Ancient history

The Khmer People

If someone said that the greatest urban center built in the century XIX was in Southeast Asia, we could, at the very least, suspect that this was a mere spite of the growing European capitalist nations that were emerging in this period. To overcome this suspicion, the studies of the Royal British Geographical Society would introduce him to the city of Angkor, the main center of Khmer civilization.

Formed around the 8th century, the Khmer empire came to dominate a extensive region that involved the present-day territories of Cambodia, Myanmar and Laos. Growing up in an isolated portion of Southeast Asia, the Khmer have achieved the stability necessary for the development of their customs and traditions over the centuries. Some conflicts were triggered with the Javanese, who wanted to control continental portions of Asia.

It was in the 9th century that the Khmer undertook the formation of their empire. After the escape of the prince Jayavarman II from the hands of the Javanese, the Khmer people organized a great army that conquered the first territories of the coming Khmer empire. Overcoming the region's long periods of drought, the Khmer dynasties achieved the expansion of their people through a complex irrigation system responsible for ensuring plentiful rice crops spread across the Cambodian plain.

With the growth of the population and the expansion of the territory, the Khmer became a hydraulic civilization that saw in the fertility of its lands and in the monarchical authority the great icons of its religious worship. The water and the king were reasons for the construction of several temples in the interior of the territory. It was only in the twelfth century that the Khmer suffered from the invasion promoted by the Champa kingdom. After nearly a century of domination, Emperor Jayavarman VII managed to regain possession of the empire and, after dominating a vast region, created the city of Angkhor.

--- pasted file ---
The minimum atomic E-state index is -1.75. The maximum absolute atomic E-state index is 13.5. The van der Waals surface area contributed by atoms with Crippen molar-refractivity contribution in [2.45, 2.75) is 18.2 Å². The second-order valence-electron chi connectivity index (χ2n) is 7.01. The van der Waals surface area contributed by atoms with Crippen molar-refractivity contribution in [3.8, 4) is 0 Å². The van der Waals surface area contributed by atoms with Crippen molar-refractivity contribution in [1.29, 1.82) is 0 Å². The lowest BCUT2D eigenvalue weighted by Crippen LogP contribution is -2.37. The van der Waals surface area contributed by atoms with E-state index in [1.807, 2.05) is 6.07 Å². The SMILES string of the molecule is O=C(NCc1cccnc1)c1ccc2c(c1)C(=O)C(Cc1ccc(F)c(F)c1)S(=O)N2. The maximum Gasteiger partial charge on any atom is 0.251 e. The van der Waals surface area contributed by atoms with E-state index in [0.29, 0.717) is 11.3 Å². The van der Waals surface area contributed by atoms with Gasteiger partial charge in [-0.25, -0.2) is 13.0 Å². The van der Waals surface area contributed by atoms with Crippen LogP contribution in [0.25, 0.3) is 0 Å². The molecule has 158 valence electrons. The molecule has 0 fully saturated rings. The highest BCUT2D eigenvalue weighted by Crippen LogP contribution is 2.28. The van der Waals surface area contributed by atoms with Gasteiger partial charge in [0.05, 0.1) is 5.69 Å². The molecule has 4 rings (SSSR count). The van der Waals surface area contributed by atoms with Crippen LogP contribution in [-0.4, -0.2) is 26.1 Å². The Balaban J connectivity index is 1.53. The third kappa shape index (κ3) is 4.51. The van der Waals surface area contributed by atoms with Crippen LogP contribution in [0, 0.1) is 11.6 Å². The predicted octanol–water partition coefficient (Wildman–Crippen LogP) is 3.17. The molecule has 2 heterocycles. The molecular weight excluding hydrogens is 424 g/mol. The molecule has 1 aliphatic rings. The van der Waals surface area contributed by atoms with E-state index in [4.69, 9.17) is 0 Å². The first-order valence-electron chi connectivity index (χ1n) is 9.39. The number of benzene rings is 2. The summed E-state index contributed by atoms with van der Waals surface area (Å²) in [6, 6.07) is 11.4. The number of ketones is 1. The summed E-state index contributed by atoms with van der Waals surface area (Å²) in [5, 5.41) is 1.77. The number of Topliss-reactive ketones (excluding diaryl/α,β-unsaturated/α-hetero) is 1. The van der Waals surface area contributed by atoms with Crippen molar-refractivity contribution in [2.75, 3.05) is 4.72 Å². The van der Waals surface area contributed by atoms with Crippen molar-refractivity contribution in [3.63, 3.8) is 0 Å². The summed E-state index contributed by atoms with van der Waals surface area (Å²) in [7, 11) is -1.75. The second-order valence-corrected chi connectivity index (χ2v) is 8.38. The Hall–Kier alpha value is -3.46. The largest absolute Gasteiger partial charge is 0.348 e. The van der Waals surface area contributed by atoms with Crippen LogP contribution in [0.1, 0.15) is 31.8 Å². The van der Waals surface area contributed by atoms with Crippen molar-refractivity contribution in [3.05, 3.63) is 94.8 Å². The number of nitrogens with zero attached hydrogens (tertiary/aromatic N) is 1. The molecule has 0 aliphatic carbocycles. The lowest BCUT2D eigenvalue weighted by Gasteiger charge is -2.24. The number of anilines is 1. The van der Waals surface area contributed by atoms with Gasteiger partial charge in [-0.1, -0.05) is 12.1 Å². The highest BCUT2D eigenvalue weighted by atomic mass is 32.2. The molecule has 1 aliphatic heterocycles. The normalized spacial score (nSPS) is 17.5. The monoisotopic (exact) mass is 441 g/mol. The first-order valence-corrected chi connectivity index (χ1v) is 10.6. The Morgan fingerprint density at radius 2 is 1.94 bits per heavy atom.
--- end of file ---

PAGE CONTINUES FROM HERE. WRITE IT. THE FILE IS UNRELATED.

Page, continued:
Over the years, the city has become an important commercial center visited by foreign peoples, such as Chinese and Indians. Women had great participation in these activities and came to occupy a prominent position among the Khmer. Many of them were responsible for controlling important public offices in the empire. In the midst of so many conquests and a wide socio-economic network, the Khmer Empire did not seem to suffer any kind of threat.

However, from the 13th century onwards, disputes over a monarchy without a defined succession system led to the ruin of this people. At the same time, attacks by the Vietnamese and Thai peoples began to weaken Khmer supremacy. In 1431, Angkor fell victim to a massive looting by the Thais.

In addition to internal conflicts and foreign attacks, the collapse of the Khmer economy was also another reason for the demise of this vast civilization. The erosion of the soil and the lack of water resources were other factors raised for the disappearance of the Khmer civilization. Over time, the economic crisis was the target of a large diaspora that left Khmer temples and cities abandoned in the middle of the Southeast Asian jungle.